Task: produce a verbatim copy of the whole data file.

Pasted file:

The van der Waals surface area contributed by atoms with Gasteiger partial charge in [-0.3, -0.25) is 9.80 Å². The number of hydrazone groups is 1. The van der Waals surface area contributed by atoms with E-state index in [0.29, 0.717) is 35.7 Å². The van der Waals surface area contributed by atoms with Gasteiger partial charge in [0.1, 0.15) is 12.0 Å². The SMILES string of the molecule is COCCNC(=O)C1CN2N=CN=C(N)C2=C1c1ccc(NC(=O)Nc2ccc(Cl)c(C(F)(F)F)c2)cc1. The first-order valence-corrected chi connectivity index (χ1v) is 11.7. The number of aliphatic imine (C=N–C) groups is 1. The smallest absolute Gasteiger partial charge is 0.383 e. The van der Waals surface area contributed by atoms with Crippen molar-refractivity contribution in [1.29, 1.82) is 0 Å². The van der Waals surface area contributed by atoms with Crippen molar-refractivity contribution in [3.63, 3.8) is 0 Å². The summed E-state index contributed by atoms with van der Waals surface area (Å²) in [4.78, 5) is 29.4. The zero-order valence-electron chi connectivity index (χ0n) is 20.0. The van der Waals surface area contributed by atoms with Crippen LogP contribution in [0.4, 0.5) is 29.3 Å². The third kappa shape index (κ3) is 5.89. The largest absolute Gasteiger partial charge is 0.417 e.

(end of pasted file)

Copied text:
The van der Waals surface area contributed by atoms with Gasteiger partial charge in [-0.3, -0.25) is 9.80 Å². The number of hydrazone groups is 1. The van der Waals surface area contributed by atoms with E-state index in [0.29, 0.717) is 35.7 Å². The van der Waals surface area contributed by atoms with Gasteiger partial charge in [0.1, 0.15) is 12.0 Å². The SMILES string of the molecule is COCCNC(=O)C1CN2N=CN=C(N)C2=C1c1ccc(NC(=O)Nc2ccc(Cl)c(C(F)(F)F)c2)cc1. The first-order valence-corrected chi connectivity index (χ1v) is 11.7. The number of aliphatic imine (C=N–C) groups is 1. The smallest absolute Gasteiger partial charge is 0.383 e. The van der Waals surface area contributed by atoms with Crippen molar-refractivity contribution in [1.29, 1.82) is 0 Å². The van der Waals surface area contributed by atoms with Crippen molar-refractivity contribution in [3.63, 3.8) is 0 Å². The summed E-state index contributed by atoms with van der Waals surface area (Å²) in [4.78, 5) is 29.4. The zero-order valence-electron chi connectivity index (χ0n) is 20.0. The van der Waals surface area contributed by atoms with Crippen LogP contribution in [0.4, 0.5) is 29.3 Å². The third kappa shape index (κ3) is 5.89. The largest absolute Gasteiger partial charge is 0.417 e.